*This article was originally published on August 13, 2020
“Know your customer”—it sounds so simple. After all, having an understanding of your customer base is a basic tenant of any growth strategy for retail, experiential, and hospitality brands. However, there are key sales channels vital for optimal growth that have historically kept brands in the dark about the final end user. Most notable is the B2B sales channel. For many B2B gift card programs, the information available is often only about total sales, and program managers are left in the dark about important details concerning their actual customers.
While a B2B program often provides a general framework for their end users, there’s very little that a brand actually knows about how their card is performing among any audience subsets within these programs. This lack of insight is particularly challenging in a time when program managers are being asked to do progressively more with their B2B partners despite fleeting resources. Having access to user data that can inform smart decisions is more important than ever; even seemingly simple demographic information can help brands infer key consumer insights in order to create stronger B2B promotions and marketing materials.
Further, unprecedented and rapidly-shifting consumer trends make the need for access to timely data even more important. One of the biggest growth trends in the gift card industry is the rise of self-use gift cards, which have accelerated in popularity in recent months. This has far-reaching implications on marketing and retention efforts. When an end-user acquires a gift card, brands need to be aware that it may not be a gift, and therefore, access to end-user demographics is vital to the growth strategy of the brand as a whole.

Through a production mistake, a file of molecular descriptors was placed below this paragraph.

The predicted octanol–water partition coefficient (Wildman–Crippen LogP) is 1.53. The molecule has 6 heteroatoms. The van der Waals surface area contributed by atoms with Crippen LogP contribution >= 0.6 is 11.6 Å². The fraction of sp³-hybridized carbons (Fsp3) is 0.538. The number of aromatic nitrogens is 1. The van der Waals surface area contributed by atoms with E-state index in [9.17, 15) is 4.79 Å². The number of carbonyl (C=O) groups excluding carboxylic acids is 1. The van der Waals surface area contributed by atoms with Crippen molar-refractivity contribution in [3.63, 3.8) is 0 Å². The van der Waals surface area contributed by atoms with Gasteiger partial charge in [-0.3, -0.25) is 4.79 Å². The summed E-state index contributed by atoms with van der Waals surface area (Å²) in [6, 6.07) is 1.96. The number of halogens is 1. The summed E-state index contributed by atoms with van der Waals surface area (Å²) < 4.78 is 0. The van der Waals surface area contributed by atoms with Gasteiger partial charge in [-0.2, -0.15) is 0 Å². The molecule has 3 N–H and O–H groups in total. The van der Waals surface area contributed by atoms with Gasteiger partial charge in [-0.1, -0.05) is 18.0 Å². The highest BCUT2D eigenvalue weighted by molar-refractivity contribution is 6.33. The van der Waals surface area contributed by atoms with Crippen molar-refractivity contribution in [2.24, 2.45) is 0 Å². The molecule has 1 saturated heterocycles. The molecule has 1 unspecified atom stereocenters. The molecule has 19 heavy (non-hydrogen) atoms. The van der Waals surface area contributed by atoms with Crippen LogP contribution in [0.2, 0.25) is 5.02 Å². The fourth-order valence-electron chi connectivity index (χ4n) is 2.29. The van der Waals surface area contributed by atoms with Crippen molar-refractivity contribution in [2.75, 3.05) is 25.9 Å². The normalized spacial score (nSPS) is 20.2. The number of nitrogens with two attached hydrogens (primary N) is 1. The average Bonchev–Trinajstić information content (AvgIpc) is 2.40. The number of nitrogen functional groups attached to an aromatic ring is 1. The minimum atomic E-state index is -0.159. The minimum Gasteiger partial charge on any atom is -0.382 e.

Due to fast-paced shifts in consumer trends, it is essential that B2B programs respond to these changes in order to provide brands any and all data available. This open-sharing of data can help brands make the best decisions for program growth. By having access to specific end user data, brands can make better decisions regarding long-term strategy plans, while also working with their B2B partners to create fast-action strategy that can move the needle in a timely manner.
For example: Imagine managing the gift card program for a retail clothing store with a goal of increasing gift card sales, but not having the ability to create any consumer-facing promotions. One possible way to promote sales is by using product imagery on the gift cards. If you as a program manager know that 60% of purchasers live in the Northeast, 20% are in the Midwest, and 20% on the West Coast, you can feature products known to do better in cold-weather regions. By having this basic demographic data from your B2B program partner, you can make the most informed choice.
Having access to B2B program customer data can help brands capitalize on current consumer trends while getting creative in driving sales without an increased budget or any consumer-facing promotions.
It’s time brands ask for more from their B2B partners and it is vital that B2B programs answer the call.